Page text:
The reason for such staggering sums is not just grandeur. The actual stadium costs, at around US$10 billion, are low in relation to the overall estimated total. The bulk of the money has been spent on infrastructure and transport projects in the country. Some of these were planned anyway, with the forthcoming tournament merely accelerating developments.
There is also a bigger picture at play here. In many ways, it has never been about the money for Qatar, one of the richest countries in the world.
The primary gains Qatar is seeking are non-commercial, with international relations at their heart, and and an opportunity to introduce itself to billions of people across the world. This has led to accusations of “sportswashing”. This can be defined as using sporting events as a way of seeking legitimacy or improving reputations and has been used in the context of Qatar 2022 given the controversies cited above.
Despite the negative press, Qatar will be encouraged by its latest foray into major international sporting events, including the inaugural Qatar Grand Prix in Formula One. The race was the first of a three-part Middle-East finale to the F1 season which also includes races in Saudi Arabia and Abu Dhabi. This could help place Qatar on a comparable level to its Arab neighbours in another very marketable sport.
Events like these, alongside the 2022 men’s World Cup, are designed to provide a legacy both socially and culturally – a legacy which creates national identity and places Qatar as a legitimate actor on the world stage.
Yet although money may be no object to the hosts, one organisation hoping to make some is FIFA. Their entire business model is geared around a successful World Cup. Russia 2018 helped FIFA to generate record revenues of US$6.4 billion, much of which is spent on “education and development”, and it will be hoping for similar takings from Qatar 2022. In the same way, FIFA’s (widely condemned) proposals to hold the tournament every two years are largely driven by the desire for more income.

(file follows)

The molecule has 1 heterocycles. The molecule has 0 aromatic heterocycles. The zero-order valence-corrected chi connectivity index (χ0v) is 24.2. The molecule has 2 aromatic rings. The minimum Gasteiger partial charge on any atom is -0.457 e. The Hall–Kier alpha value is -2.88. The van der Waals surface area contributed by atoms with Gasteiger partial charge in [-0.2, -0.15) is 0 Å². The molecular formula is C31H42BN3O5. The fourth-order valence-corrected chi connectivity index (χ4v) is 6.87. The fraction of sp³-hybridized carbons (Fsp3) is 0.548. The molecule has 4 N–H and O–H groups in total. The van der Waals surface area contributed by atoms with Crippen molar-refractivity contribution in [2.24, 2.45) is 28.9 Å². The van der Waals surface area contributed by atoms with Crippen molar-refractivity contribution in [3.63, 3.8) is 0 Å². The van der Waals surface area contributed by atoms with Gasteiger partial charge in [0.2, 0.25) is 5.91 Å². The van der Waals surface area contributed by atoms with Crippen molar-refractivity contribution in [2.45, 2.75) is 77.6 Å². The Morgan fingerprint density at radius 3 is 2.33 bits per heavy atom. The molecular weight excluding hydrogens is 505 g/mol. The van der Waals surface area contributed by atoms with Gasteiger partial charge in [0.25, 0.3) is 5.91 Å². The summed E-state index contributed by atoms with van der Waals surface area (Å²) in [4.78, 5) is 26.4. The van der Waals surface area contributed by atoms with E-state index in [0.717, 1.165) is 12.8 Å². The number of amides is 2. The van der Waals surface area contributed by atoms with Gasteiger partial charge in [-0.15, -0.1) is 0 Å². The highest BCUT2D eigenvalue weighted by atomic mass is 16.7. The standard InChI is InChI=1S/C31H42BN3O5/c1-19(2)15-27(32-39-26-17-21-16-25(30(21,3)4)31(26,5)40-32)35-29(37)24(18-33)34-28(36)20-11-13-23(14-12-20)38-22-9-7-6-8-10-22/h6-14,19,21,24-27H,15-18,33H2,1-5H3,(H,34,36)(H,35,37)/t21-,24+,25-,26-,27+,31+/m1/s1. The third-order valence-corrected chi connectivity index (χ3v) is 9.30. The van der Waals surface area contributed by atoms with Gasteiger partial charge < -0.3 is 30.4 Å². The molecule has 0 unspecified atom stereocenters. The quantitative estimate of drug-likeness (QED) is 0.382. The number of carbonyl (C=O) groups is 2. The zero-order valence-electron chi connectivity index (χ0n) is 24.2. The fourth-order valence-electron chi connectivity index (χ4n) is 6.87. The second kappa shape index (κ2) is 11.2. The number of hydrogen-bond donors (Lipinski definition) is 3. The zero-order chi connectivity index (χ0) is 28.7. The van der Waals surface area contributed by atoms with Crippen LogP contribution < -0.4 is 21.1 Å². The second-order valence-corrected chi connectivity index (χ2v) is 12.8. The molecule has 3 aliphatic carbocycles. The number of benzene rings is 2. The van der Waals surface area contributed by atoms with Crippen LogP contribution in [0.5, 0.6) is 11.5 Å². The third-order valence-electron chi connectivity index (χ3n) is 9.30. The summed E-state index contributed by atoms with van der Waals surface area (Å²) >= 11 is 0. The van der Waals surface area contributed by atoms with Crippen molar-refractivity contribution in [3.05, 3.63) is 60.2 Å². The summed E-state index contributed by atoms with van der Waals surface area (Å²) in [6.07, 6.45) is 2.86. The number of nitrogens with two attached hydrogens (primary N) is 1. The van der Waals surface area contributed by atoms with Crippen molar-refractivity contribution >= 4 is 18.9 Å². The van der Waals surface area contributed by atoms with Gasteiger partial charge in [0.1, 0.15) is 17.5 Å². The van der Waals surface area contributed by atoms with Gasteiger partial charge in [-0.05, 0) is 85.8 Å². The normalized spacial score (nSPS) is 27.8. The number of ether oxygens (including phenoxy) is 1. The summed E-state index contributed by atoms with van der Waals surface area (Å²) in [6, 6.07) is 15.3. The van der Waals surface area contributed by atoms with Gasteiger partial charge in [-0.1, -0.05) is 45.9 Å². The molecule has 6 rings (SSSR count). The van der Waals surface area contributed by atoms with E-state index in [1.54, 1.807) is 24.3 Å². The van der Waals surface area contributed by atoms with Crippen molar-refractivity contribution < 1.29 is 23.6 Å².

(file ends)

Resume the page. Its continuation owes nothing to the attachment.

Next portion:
So while the goals for Qatar and FIFA are different, both parties need the rest of the world to play ball. It’s worth bearing in mind that to make this happen, the majority of men’s domestic professional football leagues have altered their schedules to allow the 2022 competition to be staged, for the first time ever, in the months of November and December.
If the timing works, and Qatar’s non-commercial plans are achieved, it will then surely aim to become a regular major player in the sports event hosting market – so expect to see a bid to host a future Olympic Games. Money again here will be no object. Qatar will no doubt put on a show for the World Cup. A show that it hopes the rest of the world will be watching.